Tag Archives: Jesus

You Are So Beautiful

It’s often hard for people to watch themselves on video. (This is generally true of my own experience.) But lately, as I have been making more videos of other people telling biblical stories, I have had a revelation: YOU ARE SO BEAUTIFUL.

It is a great joy to film folks telling the story. But the unexpected joy has come when I sit down by myself to edit. As I cut and paste and manipulate sound, as I watch the brave faces across the screen, I am filled with a deep joy. YOU ARE SO BEAUTIFUL. I wish that those in front of the camera could see themselves as I see them in the editing room. This must be something of how God sees us. Perhaps I will even try to see myself that way.

I am grateful for the gift of this storytelling ministry–for the people I encounter and the light that shines in each telling. Beautiful.

Here are two videos I filmed this month with the saints of Burke Presbyterian Church. I had the great joy of keynoting their 3-day intergenerational VBS experience and we filmed these two videos during that time. They are so beautiful.

Telling our way to Jerusalem


WATCH and WONDER

Matthew 21:1-11
as told by Rev. Jeff Krehbiel

 THE “MIT”

When learning a story by heart, it is helpful to have a clear idea of what the “Most Important Thing” (MIT) is for your story. Stand up and read Matthew 21 aloud while walking around a few times. What is your initial sense of the MIT for the story?

I am struck with the ties Matthew makes to the Hebrew Testament. After Jesus gives instructions to his disciples (go get a donkey, etc.), Matthew then reminds us of  Zecharaiah 9:9:

Rejoice greatly, O daughter Zion!
    Shout aloud, O daughter Jerusalem!
Lo, your king comes to you;
    triumphant and victorious is he,
humble and riding on a donkey,
    on a colt, the foal of a donkey.

Consider the phrase that leads into it: “This took place to fulfill what had been spoken through the prophet….” According to Matthew, Jesus’ entry into Jerusalem is a fulfillment of Scripture. This includes the way he gets there: Jesus comes into Jerusalem from the East via the Mount of Olives (Zechariah 14:4).

As the original teller, perhaps Matthew’s “MIT” is the fulfillment of prophecy. Try telling the story keeping this in mind. How can you make the significance of this fulfillment clear ?

Sometimes (often?) deciphering the MIT does not happen until you’ve already internalized the story…keep at it! Of course, the MIT you choose today, may not be the MIT you will choose the next time you tell the story!

LEARNING by HEART

Here is a copy of the story: Matthew 21

For all ages:

Map it out! Take a piece of paper and mark out where all the people/places are in your mind. Now, where are you, the storyteller? Tell the story with your “map” in mind.

For the younger set:

Play it out! Get out any kind of figures (as always, even salt and pepper shakers will do). Have someone read the story while the kids move the pieces…now switch roles. Once you’ve done this a few times, put your “script” down and just tell the story!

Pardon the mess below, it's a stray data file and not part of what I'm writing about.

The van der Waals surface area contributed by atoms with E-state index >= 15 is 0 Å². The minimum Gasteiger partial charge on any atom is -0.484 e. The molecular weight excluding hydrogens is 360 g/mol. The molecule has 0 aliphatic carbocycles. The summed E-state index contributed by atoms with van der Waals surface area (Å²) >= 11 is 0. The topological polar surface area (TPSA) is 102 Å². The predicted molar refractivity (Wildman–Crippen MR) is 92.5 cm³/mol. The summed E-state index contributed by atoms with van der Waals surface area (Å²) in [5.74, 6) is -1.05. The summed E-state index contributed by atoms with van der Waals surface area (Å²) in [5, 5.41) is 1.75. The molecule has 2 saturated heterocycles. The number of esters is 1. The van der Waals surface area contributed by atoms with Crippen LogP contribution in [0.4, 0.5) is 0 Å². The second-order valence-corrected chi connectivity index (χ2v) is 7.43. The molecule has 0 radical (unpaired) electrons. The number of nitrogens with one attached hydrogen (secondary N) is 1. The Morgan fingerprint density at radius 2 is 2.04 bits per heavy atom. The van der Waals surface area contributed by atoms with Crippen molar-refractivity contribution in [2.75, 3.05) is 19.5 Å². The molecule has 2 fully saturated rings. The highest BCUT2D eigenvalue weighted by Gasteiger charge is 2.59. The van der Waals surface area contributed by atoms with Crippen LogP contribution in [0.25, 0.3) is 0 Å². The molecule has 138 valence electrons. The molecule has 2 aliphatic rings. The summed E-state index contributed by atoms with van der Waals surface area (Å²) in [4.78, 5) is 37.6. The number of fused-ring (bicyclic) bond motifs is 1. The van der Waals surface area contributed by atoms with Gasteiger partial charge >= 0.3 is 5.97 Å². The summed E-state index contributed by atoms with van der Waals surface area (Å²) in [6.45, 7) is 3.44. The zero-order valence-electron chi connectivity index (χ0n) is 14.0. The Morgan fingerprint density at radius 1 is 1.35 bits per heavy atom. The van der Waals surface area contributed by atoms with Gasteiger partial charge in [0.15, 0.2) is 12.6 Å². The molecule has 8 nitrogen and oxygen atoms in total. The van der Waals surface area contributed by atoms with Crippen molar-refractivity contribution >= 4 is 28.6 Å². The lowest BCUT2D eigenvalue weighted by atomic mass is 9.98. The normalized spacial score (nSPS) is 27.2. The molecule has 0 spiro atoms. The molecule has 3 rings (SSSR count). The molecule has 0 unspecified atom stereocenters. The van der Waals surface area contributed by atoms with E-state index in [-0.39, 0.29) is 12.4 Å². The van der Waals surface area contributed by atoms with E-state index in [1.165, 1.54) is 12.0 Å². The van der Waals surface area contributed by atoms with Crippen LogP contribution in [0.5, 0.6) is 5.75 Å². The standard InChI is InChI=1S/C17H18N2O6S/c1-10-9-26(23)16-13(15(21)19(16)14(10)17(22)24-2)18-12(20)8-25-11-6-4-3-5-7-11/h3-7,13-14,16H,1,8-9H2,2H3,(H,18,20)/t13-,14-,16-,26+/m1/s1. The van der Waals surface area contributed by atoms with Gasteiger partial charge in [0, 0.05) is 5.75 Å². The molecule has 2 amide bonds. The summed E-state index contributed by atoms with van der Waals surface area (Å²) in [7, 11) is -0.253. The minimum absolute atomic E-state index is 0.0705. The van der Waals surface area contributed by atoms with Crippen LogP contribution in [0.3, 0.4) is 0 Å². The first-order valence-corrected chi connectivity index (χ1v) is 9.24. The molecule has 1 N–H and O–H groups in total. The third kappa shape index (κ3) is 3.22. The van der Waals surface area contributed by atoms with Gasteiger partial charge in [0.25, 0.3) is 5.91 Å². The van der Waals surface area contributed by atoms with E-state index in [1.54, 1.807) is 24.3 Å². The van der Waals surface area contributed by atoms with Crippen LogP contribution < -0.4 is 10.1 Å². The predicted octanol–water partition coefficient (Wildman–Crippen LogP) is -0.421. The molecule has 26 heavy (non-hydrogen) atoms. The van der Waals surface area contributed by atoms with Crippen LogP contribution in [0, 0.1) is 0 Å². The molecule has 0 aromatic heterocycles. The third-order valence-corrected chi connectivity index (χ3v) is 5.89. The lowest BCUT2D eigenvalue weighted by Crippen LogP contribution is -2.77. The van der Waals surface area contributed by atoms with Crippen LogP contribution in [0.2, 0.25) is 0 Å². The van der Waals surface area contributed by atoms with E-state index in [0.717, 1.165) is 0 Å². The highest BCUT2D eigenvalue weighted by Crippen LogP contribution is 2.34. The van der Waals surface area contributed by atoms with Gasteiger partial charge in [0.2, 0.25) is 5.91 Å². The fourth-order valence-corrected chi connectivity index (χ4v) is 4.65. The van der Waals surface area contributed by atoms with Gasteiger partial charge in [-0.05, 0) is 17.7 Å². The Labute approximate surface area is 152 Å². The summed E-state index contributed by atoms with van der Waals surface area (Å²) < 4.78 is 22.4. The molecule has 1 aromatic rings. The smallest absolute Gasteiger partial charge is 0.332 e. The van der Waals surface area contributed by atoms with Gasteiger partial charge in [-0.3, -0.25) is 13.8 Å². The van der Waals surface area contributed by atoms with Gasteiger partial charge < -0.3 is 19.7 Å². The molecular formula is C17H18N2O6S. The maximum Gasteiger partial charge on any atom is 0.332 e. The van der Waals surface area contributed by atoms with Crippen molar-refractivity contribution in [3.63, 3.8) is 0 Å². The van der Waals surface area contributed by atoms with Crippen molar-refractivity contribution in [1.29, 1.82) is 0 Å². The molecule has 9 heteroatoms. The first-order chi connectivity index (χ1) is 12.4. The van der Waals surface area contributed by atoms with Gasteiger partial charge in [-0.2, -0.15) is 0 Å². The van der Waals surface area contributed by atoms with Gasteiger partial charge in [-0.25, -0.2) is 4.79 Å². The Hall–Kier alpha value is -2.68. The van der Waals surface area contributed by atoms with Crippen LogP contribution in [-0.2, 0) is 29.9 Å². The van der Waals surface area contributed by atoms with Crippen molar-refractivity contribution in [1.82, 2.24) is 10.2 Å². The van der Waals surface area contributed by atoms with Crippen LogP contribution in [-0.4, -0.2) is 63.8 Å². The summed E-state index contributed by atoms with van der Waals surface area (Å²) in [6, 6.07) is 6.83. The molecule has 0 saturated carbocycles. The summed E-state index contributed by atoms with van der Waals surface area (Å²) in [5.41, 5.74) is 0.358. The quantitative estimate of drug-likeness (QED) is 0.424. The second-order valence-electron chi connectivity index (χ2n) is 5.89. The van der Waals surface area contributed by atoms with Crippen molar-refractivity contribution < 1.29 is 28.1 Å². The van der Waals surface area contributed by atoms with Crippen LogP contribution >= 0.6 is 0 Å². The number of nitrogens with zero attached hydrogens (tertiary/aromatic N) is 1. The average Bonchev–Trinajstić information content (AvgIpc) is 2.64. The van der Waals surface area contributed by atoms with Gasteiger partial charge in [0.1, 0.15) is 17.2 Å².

WONDER WORDS

Hosanna: The word “hosanna” is translated as “save, please.” In this story, “hosanna” is used as a greeting of praise.

Prophet: noun
1 : one who declares publicly a message that one believes has come from God or a god
2 : one who foretells future events
(from Miriam-Webster “Student” dictionary online: www.wordcentral.com)

MORE TO TELL

  Check back here for a short clip in which Jeff Krehbiel tells us about his own storytelling practices in worship.

My favorite tellers: Reflecting on Lent with Children


WATCH and WONDER

Children tell Matthew 4:1-11
Filmed/Edited by Alex Bryant

My own kids can’t stop watching.

This is how we do it…

We filmed this in an hour. We removed kids one-by-one from our intergenerational church school program (focused on Matthew 4:1-11) to tell the story. Each child who volunteered was given a line to learn on the spot and then coached by me. They had already encountered the story in church school, but we talked about why the devil said what he said…and why Jesus responded the way he did. The kids were amazing. I imagine they’ll be proud as they watch themselves tell the story…and that the whole story will continue to grow in them through the watching. My own kids, who did not participate, have watched it many, many times. My daughter wanted to know why some of the kids were wagging their fingers! (She was engaging in discussion around gestures!) There is so much to love about this video, but what excites me is that as much as I melt every time I see these kids tell the story–I think my kids enjoyed watching it just as much (if not more). All participants in this production were authorized to be filmed and put online by our parent/guardian release form.